Half of My Grade One Class Died during the War in Sudan: The Case of Pator Ayual Primary School

 

By Reuben Garang*


"I came to realize that half of my grade one class died during the war.  Most of them died at frontline as liberators, and only a few died of natural causes. Pator was the first school in the village and many of the students who joined the school with me included those who came from the nearby villages and were above the conventional grade one age; some were more than ten years of age. "   



Photo: Courtesy of the author's Facebook. 


I have a story to tell. The Republic of South Sudan is the world's youngest nation.  This is good. Despite its present challenges of a poor governance system and internal wars, all South Sudanese are proud to have their independent nation. It is hoped that there will come a time for things to change to better the lives of the people of the South Sudan. 

I want to highlight the sacrifices made by my school and community and also provide examples of the impact the war has had on South Sudanese families and communities. The case of my school is likely true of many other schools in South Sudanese communities.  It’s incumbent upon those of us who are alive to record these stories for the world and for the next generations in South Sudan.

Pator Ayual Primary School (Twic East Country, Jonglei State, South Sudan) was built and opened in 1979.  It was the first school ever built in this village. I was among its first 40 students; about 98% of whom were boys.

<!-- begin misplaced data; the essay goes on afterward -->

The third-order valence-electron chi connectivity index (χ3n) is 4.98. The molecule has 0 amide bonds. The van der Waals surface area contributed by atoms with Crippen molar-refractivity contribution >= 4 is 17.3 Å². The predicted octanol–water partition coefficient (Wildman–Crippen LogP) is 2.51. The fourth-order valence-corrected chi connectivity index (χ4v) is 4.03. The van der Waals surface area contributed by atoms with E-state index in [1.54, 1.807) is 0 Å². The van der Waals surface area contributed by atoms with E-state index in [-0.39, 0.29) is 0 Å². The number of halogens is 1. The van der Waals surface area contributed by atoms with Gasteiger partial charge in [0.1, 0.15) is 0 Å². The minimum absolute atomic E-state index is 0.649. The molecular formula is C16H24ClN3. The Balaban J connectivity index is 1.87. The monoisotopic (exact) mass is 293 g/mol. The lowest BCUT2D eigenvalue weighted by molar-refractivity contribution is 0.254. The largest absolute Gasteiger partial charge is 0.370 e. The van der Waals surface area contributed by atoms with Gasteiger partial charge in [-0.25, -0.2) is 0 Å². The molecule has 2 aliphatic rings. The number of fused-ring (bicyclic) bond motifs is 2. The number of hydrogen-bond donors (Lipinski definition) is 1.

Recently, I was reflecting on the Sudan’s civil war and on my school.  I came to realize that half of my grade one class died during the war.  Most of them died at frontline as liberators, and only a few died of natural causes. Pator was the first school in the village and many of the students who joined the school with me included those who came from the nearby villages and were above the conventional grade one age; some were more than ten years of age.        

           
When Pator Ayual Primary School was built in 1979, there was euphoria and curiosity among the villagers.  Families and top community leaders were excited that their request for the first ever school in the village had been answered. The average villagers, who received the news, were curious and inquisitive as to what the school was going to be like. They wondered if this was going to be another way the Sudanese government would try to penetrate and uproot our cultures, or if the majority of children were going to be Turruuk. The word turruuk (plural) here is a localized reference to the Turks, who first colonized Sudan as Turco-Egytians (1821-1885), so any educated person or towner is referred to as a Turuk (singular).   

The locals wondered whether students would spend the whole day in school and if so, who would farm, herd cattle and/or protect the villages when it is their turns.  The villagers also worried about how the school would impact their children and if they would pick up bad habits, and how the school would impact the lifestyle of the village.  These were few examples of the lingering questions in the minds of villagers.

Before Pator Ayual Primary School was built and opened, students from these villages used to go for boarding schools in distant Wangulei Town and other far away schools. Students only came back home during the holidays so their interactions and influences on the lifestyle of the villages was minimal. However, the desire for a formal education was growing and being pursued by sons and daughters some of whom were teachers and/or going to be teachers.